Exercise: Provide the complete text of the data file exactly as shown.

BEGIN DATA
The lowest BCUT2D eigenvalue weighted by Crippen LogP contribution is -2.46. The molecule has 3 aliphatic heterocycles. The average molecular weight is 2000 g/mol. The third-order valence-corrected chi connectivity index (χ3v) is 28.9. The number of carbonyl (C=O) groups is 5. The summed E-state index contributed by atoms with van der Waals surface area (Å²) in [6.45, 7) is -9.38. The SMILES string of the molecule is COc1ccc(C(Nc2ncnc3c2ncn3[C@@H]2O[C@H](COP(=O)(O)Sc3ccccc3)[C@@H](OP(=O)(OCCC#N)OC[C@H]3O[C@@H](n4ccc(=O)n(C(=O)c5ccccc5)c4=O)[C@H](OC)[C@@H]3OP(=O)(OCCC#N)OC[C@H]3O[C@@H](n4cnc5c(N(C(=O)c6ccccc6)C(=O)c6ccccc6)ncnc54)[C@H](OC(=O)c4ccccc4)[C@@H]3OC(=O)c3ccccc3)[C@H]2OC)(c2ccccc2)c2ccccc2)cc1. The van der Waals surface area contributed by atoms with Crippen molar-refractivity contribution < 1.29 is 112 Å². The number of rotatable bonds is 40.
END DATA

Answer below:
The lowest BCUT2D eigenvalue weighted by Crippen LogP contribution is -2.46. The molecule has 3 aliphatic heterocycles. The average molecular weight is 2000 g/mol. The third-order valence-corrected chi connectivity index (χ3v) is 28.9. The number of carbonyl (C=O) groups is 5. The summed E-state index contributed by atoms with van der Waals surface area (Å²) in [6.45, 7) is -9.38. The SMILES string of the molecule is COc1ccc(C(Nc2ncnc3c2ncn3[C@@H]2O[C@H](COP(=O)(O)Sc3ccccc3)[C@@H](OP(=O)(OCCC#N)OC[C@H]3O[C@@H](n4ccc(=O)n(C(=O)c5ccccc5)c4=O)[C@H](OC)[C@@H]3OP(=O)(OCCC#N)OC[C@H]3O[C@@H](n4cnc5c(N(C(=O)c6ccccc6)C(=O)c6ccccc6)ncnc54)[C@H](OC(=O)c4ccccc4)[C@@H]3OC(=O)c3ccccc3)[C@H]2OC)(c2ccccc2)c2ccccc2)cc1. The van der Waals surface area contributed by atoms with Crippen molar-refractivity contribution < 1.29 is 112 Å². The number of rotatable bonds is 40.